The 12th Annual Paris C. Kanellakis Distinguished Lecture
"Differential Privacy: Thwarting Big Data's Evil Twin"
Cynthia Dwork, Microsoft Research
Thursday, December 6, 2012 at 4:00 P.M.
Room 368 (CIT 3rd Floor)
The problem of how to reveal accurate statistics about a population, while still preserving the privacy of individuals, has a venerable history, with an extensive literature spanning statistics, theoretical computer science, security, databases, and cryptography. What has changed is the scale, and ad hoc definitions and methods no longer suffice.
Differential privacy is a rigorous and "ad omnia" definition of privacy that, intuitively, hides the presence or absence of any individual, or small group of individuals, in the data set. Unlike many previous definitions, differential privacy is not binary; instead, privacy loss is quantified, and can be controlled. This quantification, together with powerful composition theorems, permits complex private analyses to be constructed from simple differentially private primitives, or "building blocks." Based on this infrastructure, and enabled by deep connections to learning theory, convex geometry, communication complexity, cryptography, and robust statistics, a large and rapidly increasing number of statistical analyses can be carried out in a differentially private manner, while preserving good statistical utility.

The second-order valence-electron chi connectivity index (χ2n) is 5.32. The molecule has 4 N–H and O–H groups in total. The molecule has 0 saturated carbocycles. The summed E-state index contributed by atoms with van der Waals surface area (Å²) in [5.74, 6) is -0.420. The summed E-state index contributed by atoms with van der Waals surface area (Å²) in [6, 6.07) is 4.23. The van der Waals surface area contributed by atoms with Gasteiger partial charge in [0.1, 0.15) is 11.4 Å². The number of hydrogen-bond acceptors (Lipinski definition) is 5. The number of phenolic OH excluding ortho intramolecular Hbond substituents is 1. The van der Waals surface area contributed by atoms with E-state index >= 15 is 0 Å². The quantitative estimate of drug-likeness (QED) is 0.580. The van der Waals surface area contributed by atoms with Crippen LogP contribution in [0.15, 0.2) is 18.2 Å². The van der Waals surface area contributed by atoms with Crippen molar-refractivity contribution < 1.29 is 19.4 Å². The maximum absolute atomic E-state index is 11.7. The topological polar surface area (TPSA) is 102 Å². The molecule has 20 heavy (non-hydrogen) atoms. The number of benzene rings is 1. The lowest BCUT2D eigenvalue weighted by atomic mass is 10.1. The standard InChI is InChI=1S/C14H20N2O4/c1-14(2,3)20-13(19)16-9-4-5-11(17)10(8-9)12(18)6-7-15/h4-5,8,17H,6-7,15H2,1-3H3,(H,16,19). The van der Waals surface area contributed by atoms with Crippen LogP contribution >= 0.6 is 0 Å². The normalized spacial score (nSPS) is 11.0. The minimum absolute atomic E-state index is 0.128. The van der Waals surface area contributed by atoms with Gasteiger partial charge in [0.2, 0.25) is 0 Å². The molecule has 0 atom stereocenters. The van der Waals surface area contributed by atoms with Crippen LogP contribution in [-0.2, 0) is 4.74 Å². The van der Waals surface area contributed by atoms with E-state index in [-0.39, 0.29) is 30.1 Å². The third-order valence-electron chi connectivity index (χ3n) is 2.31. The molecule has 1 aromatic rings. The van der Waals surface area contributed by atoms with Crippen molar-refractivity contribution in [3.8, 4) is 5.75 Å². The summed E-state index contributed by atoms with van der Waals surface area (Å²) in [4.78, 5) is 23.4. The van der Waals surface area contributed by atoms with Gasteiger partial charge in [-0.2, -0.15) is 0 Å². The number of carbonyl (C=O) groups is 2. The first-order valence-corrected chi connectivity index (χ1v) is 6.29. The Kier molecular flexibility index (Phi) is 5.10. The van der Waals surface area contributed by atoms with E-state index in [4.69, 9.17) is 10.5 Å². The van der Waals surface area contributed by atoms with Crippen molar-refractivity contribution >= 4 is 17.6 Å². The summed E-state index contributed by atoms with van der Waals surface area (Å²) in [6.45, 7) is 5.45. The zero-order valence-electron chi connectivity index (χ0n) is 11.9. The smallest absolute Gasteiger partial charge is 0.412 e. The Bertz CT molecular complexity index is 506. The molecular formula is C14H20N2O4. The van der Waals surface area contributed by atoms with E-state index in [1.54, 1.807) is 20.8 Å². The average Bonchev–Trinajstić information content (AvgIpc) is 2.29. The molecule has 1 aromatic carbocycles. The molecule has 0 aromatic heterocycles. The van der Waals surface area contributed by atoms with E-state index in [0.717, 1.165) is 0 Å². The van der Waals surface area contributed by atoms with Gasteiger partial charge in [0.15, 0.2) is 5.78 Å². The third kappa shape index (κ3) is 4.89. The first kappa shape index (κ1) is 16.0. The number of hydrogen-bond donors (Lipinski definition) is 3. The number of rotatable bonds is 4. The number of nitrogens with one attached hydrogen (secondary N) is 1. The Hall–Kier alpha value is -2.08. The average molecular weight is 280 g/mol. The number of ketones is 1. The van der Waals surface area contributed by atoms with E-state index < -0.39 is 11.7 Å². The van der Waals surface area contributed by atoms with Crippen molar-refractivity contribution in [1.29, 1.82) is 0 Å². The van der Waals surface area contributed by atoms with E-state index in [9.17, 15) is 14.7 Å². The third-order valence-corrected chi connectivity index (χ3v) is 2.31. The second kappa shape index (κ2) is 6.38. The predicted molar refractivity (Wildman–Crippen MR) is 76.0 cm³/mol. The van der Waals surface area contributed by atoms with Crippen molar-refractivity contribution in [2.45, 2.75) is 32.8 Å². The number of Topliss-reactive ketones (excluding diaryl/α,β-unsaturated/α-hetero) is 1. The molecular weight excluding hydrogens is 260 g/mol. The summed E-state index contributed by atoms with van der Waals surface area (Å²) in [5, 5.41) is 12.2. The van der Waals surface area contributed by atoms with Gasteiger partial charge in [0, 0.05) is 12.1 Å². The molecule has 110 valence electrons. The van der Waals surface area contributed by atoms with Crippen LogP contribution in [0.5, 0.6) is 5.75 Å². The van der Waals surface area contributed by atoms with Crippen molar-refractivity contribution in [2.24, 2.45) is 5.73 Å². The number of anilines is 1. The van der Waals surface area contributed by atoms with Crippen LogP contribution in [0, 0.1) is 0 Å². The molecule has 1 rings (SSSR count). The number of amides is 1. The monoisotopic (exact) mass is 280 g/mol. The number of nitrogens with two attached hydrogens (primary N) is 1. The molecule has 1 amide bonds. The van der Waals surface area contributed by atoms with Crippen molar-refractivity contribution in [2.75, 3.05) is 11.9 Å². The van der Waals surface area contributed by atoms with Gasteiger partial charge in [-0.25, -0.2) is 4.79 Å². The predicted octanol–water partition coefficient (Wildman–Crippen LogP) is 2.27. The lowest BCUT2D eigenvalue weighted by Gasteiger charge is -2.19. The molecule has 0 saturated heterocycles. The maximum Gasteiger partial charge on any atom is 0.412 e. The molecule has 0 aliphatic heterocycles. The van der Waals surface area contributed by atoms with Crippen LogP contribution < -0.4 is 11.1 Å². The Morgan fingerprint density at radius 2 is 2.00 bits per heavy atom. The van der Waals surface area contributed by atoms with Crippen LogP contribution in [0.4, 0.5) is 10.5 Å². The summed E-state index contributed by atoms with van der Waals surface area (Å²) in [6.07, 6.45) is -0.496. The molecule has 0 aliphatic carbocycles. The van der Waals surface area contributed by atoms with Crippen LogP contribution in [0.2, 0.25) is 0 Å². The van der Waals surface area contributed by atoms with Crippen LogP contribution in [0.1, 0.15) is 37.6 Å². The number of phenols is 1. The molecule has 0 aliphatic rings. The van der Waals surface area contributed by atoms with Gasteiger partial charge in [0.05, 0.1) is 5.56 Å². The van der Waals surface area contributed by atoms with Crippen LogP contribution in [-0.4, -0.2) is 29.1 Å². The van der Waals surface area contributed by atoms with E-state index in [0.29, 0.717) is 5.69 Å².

This talk will define differential privacy, describe some basic techniques, and present a recent result that echoes the speaker's first collaboration with her friend, Paris Kanellakis.
Cynthia Dwork, Distinguished Scientist at Microsoft Research, is widely known for placing privacy-preserving data analysis on a mathematically rigorous foundation. Dr. Dwork has also made seminal contributions in cryptography and distributed computing, and is a recipient of the Edsger W. Dijkstra Prize, recognizing some of her earliest work establishing the pillars on which every fault-tolerant system has been built for decades. She is a member of the US National Academy of Engineering and a Fellow of the American Academy of Arts and Sciences.
This lecture series honors Paris Kanellakis, a distinguished computer scientist who was an esteemed and beloved member of the Brown Department of Computer Science. Paris joined the Department in 1981 and became a full professor in 1990. His research area was theoretical computer science, with emphasis on the principles of database systems, logic in computer science, the principles of distributed computing and combinatorial optimization. He died in an airplane crash on December 20, 1995, along with his wife, Maria Teresa Otoya, and their two young children, Alexandra and Stephanos Kanellakis.
A reception will follow.
Host: Maurice Herlihy